His cohorts in the Saskatchewan performance are Bob Poley, whom the players predictably call the Polecat, a six-foot, four-inch, 260lb. native of Saskatoon, and Glen Suitor, a North Vancouver native from Simon Fraser University, who has spent all of his seven CFL seasons with the Roughriders. Poley’s job is to snap the ball back to Suitor kneeling seven yards behind him, and Suitor in turn catches

the ball and spins it so that the laces are turned away from Dave Ridgway’s foot, which a split second later comes through with a whoosh.

The threesome of Poley, Suitor and Ridgway work for a half-hour almost daily following Roughrider practices, refining their timing and execution. Before practices, Dave takes a rubber tee onto the field and sets a ball on it to boot downfield. Then he’ll fetch it and he’ll do this 40 to 50 times, honing his technique. During the team’s two-hour practices, he'll occasionally exchange kicks in a vacant part of the field with rookie punter Mike Lazecki. And a lot of the time he’ll just stand there, listening to his hair grow.

Dave, who is 31, is a Brit with an American accent, a guy who calls his zeds zee. This is because when he got an athletic scholarship at the University of Toledo, he was embarrassed by his English accent and strove mightily to adopt an American one. Apparently, though, he didn’t apply the same zeal to Canadianizing the vowels.

Bom in Stockport, England, Dave learned to kick on the soccer fields of Manchester, where famed clubs United and City helped fuel his dreams. “I was no Pelé,” he once told a reporter, “but I did all right.”

He first kicked a lemon-shaped football when he moved to Canada at 16 with his father following his parents’ divorce, settling in Burlington, Ont. After only two years of highschool football, he caught the eye of Gamey Henley, a Hamilton Tiger-Cat player, whose letter of recommendation helped win the Toledo scholarship. He kicked for Toledo until the old Montreal Alouettes selected him in the college draft. But they were looking for someone to handle punting as well so Dave was dropped. Eventually, still specializing in fieldgoal booting, he settled down in Regina, where he is now in his ninth season.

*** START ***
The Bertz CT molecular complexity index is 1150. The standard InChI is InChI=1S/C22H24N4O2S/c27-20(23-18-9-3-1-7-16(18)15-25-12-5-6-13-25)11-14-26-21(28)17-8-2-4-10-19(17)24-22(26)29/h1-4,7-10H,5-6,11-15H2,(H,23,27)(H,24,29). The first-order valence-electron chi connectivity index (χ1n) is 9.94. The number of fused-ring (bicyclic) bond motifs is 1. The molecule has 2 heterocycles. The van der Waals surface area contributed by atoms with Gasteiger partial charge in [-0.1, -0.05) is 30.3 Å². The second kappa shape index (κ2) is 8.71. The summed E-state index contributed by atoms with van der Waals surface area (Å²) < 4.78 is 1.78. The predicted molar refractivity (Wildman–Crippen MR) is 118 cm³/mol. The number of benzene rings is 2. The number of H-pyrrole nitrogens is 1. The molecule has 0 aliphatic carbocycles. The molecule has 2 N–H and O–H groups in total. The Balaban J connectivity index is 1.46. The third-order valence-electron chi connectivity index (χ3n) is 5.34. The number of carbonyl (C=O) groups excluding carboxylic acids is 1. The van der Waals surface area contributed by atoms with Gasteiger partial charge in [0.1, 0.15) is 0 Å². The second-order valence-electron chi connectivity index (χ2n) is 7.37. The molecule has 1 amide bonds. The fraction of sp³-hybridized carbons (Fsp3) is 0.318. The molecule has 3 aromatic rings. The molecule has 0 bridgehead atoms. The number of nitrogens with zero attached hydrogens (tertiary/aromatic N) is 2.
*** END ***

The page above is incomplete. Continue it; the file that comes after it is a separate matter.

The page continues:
As a specialist, Dave is a couple of eons removed from an era of all-purpose hooters such as, say,. Carlton Chester (Cookie) Gilchrist, a marvel who came north in the mid1950s from a tryout with the Cleveland Browns. Just under six feet, three inches, just over 240 lb., Cookie was more than a triple threat; not only could he nm, kick and catch that football, he could terrify ball carriers as a dismantling tackier. In his career playing for Hamilton, Cookie was named to the East’s all-star team at two positions, fullback and middle linebacker.

The next year, Cookie went to Regina and ground out 1,254 yards carrying the ball, and the year after that he joined the Toronto Argonauts, where he added field-goal kicking to his ample repertoire. He won the Eastern scoring championship two years in a row. In 1960, Cookie did all of that other stuff and also filled in occasionally for injured compatriots at defensive tackle. And in his spare time, Cookie operated the binoculars concession at the Woodbine race course. What a guy.

Chances are, though, Dave Ridgway, the modem specialist, harbors more pressures waiting alone on the sidelines for a game’s crucial moment than ever burdened Cookie, grunting and galumphing and surrounded by teammates out there in the pit.